It will be a slow, many-year process to push Facebook’s data center operations to add in more clean power. This week Facebook unveiled its energy consumption and carbon emissions data for 2012, and it was pretty much the same (very slightly up) compared to 2011.
From 2011 to 2012 Facebook’s per-user carbon footprint was pretty much the same, and was actually a tad up, from 249 grams of carbon dioxide per monthly active user in 2011 to 294 grams of CO2 per monthly active user in 2012. That carbon footprint is basically the same as eating three bananas, or drinking one latte, or having a few glasses of wine. So, not much, though, collectively Facebook’s total energy consumption in 2012 was 704 million kWh, which is a sizable amount.
The lack of change shouldn’t be too much of a surprise as data centers can take a year and a half to build and the decision to add clean power to these facilities largely happens when the facility gets built. In 2012, Facebook said the breakdown of the energy mix it used was 19 percent clean power, 34 percent coal, 15 percent natural gas, 22 percent nuclear, and 10 percent uncategorized (power bought on the spot market).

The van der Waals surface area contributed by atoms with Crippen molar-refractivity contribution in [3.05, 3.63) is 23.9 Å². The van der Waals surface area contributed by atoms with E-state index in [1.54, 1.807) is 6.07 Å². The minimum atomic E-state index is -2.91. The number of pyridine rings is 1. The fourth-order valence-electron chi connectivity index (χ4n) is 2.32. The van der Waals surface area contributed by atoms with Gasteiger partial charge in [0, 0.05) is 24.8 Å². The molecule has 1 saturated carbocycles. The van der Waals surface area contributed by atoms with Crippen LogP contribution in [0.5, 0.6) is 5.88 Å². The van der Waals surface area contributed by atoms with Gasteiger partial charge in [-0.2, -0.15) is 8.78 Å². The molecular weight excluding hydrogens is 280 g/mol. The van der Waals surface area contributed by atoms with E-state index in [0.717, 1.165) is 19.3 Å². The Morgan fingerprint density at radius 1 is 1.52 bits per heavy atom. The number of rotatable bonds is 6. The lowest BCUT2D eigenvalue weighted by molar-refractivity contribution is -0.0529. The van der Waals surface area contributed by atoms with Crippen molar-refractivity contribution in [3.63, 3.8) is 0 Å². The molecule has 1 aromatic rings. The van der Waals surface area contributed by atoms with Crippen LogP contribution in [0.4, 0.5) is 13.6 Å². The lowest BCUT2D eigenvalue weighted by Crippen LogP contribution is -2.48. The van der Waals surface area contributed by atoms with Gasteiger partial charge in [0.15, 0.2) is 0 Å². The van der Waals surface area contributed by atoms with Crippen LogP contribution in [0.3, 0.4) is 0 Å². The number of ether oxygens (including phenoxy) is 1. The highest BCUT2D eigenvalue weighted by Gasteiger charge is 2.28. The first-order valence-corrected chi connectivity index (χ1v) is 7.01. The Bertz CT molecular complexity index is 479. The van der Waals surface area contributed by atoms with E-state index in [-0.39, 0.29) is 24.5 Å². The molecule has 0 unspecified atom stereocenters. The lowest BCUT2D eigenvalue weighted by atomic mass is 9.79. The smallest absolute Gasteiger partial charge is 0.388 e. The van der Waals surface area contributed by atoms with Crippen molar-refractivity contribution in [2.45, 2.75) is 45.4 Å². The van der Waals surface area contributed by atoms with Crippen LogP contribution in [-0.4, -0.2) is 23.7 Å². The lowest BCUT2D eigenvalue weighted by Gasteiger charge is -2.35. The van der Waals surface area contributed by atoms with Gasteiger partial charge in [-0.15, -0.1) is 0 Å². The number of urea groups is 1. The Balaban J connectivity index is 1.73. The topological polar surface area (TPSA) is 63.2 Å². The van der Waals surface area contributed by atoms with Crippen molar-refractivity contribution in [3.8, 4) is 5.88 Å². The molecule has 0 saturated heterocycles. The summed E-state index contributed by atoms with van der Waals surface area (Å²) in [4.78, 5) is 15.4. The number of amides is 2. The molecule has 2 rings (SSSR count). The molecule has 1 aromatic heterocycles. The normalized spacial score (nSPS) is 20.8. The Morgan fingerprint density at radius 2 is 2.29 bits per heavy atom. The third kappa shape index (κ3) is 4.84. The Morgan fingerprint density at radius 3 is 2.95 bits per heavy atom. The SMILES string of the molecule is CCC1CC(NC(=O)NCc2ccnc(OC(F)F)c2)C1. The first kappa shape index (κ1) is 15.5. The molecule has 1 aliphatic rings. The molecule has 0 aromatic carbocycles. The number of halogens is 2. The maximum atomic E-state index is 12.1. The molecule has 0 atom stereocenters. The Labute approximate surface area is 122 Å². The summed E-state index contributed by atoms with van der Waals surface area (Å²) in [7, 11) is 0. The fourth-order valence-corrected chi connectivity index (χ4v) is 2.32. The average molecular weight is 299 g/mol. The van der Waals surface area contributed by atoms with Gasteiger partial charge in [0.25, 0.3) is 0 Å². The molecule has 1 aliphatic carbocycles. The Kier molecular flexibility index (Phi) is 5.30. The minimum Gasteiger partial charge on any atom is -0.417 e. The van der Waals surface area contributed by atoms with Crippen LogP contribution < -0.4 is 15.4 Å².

Facebook is trying to reach 25 percent clean power by 2015. The percentage of Facebook’s clean power actually declined very slightly from 2011 to 2012, as the company expected, but will likely jump back up again as its Swedish data center (which will be entirely powered by clean hydropower) comes online.